My hon. Friend the Member for Ellesmere Port and Neston (Andrew Miller) made an extremely informed contribution to the debate, as ever. He displayed his deep understanding of industry, particularly the motor industry, and also called on the Government to maintain pressure on the banking sector. The Government are still doing a lot to ensure that that sector comes up to the mark. He said that it is not all doom and gloom, and I think that he is right. Confidence is important at this point in the economic cycle. We should have confidence;
2 Dec 2009 : Column 129WH
there are signs that we are moving in the right direction and there is certainly a bright future for British manufacturing.

When we last debated the subject, my hon. Friend the Member for Chorley (Mr. Hoyle) slapped a preservation notice on me because I was in a British car. Thanks to his efforts, I am still here. I thank him for that. He was right to point out the renaissance in Government of the idea of industrial activism and of a positive manufacturing strategy. He made some powerful points about Rolls-Royce, the obligations of companies and the need to take the longer view. We are learning that lesson in Government. The rush to divest ourselves of assets in the '80s and '90s may have left the Government without the levers that they need to be able to pursue the industrial activism that we have been discussing. We rue that selling of the family silver, as a former Conservative Prime Minister once put it. I note my hon. Friend's call for a national jobs summit, and his call for a jobs subsidy; he made such a call last time, too. I cannot currently guarantee that, but I heard his observations.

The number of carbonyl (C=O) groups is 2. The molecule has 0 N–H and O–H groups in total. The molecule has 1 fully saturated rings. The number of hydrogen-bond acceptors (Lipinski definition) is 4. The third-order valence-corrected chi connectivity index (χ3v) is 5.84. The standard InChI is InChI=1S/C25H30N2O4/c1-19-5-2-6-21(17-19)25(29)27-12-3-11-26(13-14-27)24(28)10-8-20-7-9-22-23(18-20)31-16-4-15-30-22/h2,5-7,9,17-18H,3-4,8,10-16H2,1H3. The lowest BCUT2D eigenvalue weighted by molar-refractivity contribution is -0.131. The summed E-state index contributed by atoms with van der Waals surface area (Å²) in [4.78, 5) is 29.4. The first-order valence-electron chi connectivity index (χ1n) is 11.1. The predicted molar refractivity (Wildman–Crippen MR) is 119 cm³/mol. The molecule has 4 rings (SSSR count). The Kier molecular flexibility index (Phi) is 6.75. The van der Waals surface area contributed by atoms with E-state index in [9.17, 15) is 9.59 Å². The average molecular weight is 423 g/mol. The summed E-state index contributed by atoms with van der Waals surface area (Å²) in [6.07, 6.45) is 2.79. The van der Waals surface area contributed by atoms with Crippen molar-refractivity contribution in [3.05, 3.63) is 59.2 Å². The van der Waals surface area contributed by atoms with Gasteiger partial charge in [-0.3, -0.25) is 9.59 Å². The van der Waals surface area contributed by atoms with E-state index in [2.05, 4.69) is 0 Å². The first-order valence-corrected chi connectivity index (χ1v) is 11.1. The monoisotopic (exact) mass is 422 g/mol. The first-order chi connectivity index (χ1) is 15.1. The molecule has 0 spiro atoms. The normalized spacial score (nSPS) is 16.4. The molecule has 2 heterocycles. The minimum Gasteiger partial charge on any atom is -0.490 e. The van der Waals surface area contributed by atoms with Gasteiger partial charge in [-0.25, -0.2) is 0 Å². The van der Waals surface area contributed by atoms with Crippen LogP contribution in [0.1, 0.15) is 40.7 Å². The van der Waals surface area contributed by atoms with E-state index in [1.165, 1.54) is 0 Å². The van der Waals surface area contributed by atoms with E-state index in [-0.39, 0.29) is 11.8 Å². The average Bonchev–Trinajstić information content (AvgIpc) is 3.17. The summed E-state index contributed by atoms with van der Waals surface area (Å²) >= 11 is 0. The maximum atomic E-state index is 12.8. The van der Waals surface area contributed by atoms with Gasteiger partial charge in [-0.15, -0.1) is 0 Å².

The hon. Member for Caithness, Sutherland and Easter Ross (John Thurso) made an extremely perceptive and thoughtful contribution. He has a great deal of business experience. He made perceptive observations about world-leading British manufacturing, the importance of the green economy and the importance of the sort of proactive decisions that have to be taken-the sort that we have taken through our skills strategy. If he looks at the skills strategy, he will find that he is able to support the development of the new technician class, which the Government seek to develop through that strategy.

I should like to refer to the other hon. Members who contributed to the debate, including my hon. Friend the Member for Falkirk (Mr. Joyce). My hon. Friend the Member for West Bromwich, East (Mr. Watson), informed us of some of the reasons why, statistically, we should not be so pessimistic about jobs in manufacturing. Some of the jobs that have been outsourced might previously have been counted as manufacturing jobs, but although they were important, they were, in fact, ancillary to the direct activity of manufacturing.